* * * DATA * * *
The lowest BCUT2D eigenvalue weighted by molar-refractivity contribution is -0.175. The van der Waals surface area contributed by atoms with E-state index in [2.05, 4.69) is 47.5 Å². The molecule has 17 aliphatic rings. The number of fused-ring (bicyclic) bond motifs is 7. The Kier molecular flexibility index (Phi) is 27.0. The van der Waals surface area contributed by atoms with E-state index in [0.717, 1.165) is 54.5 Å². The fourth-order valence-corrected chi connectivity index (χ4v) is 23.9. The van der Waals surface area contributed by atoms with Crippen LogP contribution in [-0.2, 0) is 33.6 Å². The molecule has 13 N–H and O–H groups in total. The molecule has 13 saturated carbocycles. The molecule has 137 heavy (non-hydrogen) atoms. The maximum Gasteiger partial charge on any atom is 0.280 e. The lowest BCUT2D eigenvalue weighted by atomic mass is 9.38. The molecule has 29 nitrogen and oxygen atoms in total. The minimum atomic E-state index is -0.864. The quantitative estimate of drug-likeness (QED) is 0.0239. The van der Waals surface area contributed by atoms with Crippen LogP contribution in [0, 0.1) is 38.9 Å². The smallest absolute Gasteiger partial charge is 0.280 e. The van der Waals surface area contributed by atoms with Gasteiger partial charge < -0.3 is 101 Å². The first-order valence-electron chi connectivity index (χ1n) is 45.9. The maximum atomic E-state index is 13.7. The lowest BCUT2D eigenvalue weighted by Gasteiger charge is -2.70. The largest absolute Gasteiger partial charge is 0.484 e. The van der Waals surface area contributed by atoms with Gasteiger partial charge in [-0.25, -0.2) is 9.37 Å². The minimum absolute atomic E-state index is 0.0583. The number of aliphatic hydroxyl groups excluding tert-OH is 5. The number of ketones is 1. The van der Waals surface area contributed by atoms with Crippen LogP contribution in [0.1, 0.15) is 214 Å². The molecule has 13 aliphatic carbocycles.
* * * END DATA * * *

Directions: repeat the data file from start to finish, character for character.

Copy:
The lowest BCUT2D eigenvalue weighted by molar-refractivity contribution is -0.175. The van der Waals surface area contributed by atoms with E-state index in [2.05, 4.69) is 47.5 Å². The molecule has 17 aliphatic rings. The number of fused-ring (bicyclic) bond motifs is 7. The Kier molecular flexibility index (Phi) is 27.0. The van der Waals surface area contributed by atoms with E-state index in [0.717, 1.165) is 54.5 Å². The fourth-order valence-corrected chi connectivity index (χ4v) is 23.9. The van der Waals surface area contributed by atoms with Crippen LogP contribution in [-0.2, 0) is 33.6 Å². The molecule has 13 N–H and O–H groups in total. The molecule has 13 saturated carbocycles. The molecule has 137 heavy (non-hydrogen) atoms. The maximum Gasteiger partial charge on any atom is 0.280 e. The lowest BCUT2D eigenvalue weighted by atomic mass is 9.38. The molecule has 29 nitrogen and oxygen atoms in total. The minimum atomic E-state index is -0.864. The quantitative estimate of drug-likeness (QED) is 0.0239. The van der Waals surface area contributed by atoms with Crippen LogP contribution in [0, 0.1) is 38.9 Å². The smallest absolute Gasteiger partial charge is 0.280 e. The van der Waals surface area contributed by atoms with Gasteiger partial charge < -0.3 is 101 Å². The first-order valence-electron chi connectivity index (χ1n) is 45.9. The maximum atomic E-state index is 13.7. The lowest BCUT2D eigenvalue weighted by Gasteiger charge is -2.70. The largest absolute Gasteiger partial charge is 0.484 e. The van der Waals surface area contributed by atoms with Gasteiger partial charge in [-0.25, -0.2) is 9.37 Å². The minimum absolute atomic E-state index is 0.0583. The number of aliphatic hydroxyl groups excluding tert-OH is 5. The number of ketones is 1. The van der Waals surface area contributed by atoms with Crippen LogP contribution in [0.1, 0.15) is 214 Å². The molecule has 13 aliphatic carbocycles.